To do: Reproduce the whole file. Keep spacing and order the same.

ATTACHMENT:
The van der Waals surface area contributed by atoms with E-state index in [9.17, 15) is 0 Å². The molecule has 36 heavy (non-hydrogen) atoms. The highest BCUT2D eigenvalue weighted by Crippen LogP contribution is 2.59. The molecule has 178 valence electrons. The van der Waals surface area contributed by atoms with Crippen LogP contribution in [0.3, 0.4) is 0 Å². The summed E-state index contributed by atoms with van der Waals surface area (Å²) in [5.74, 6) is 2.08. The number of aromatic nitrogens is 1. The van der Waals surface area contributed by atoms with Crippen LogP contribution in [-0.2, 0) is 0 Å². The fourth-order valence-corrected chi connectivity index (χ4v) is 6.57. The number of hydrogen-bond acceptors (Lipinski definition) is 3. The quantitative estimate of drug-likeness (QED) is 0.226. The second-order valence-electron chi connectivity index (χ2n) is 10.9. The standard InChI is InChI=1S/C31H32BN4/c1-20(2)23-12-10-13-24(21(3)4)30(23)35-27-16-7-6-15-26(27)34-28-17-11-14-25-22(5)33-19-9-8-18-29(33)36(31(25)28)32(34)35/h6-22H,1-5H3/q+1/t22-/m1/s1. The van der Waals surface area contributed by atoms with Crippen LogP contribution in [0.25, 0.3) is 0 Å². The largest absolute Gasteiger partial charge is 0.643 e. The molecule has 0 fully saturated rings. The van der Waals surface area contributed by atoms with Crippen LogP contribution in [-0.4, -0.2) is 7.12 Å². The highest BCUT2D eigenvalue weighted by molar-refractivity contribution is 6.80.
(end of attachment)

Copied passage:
The van der Waals surface area contributed by atoms with E-state index in [9.17, 15) is 0 Å². The molecule has 36 heavy (non-hydrogen) atoms. The highest BCUT2D eigenvalue weighted by Crippen LogP contribution is 2.59. The molecule has 178 valence electrons. The van der Waals surface area contributed by atoms with Crippen LogP contribution in [0.3, 0.4) is 0 Å². The summed E-state index contributed by atoms with van der Waals surface area (Å²) in [5.74, 6) is 2.08. The number of aromatic nitrogens is 1. The van der Waals surface area contributed by atoms with Crippen LogP contribution in [-0.2, 0) is 0 Å². The fourth-order valence-corrected chi connectivity index (χ4v) is 6.57. The number of hydrogen-bond acceptors (Lipinski definition) is 3. The quantitative estimate of drug-likeness (QED) is 0.226. The second-order valence-electron chi connectivity index (χ2n) is 10.9. The standard InChI is InChI=1S/C31H32BN4/c1-20(2)23-12-10-13-24(21(3)4)30(23)35-27-16-7-6-15-26(27)34-28-17-11-14-25-22(5)33-19-9-8-18-29(33)36(31(25)28)32(34)35/h6-22H,1-5H3/q+1/t22-/m1/s1. The van der Waals surface area contributed by atoms with Crippen LogP contribution in [0.25, 0.3) is 0 Å². The largest absolute Gasteiger partial charge is 0.643 e. The molecule has 0 fully saturated rings. The van der Waals surface area contributed by atoms with Crippen LogP contribution in [-0.4, -0.2) is 7.12 Å². The highest BCUT2D eigenvalue weighted by molar-refractivity contribution is 6.80.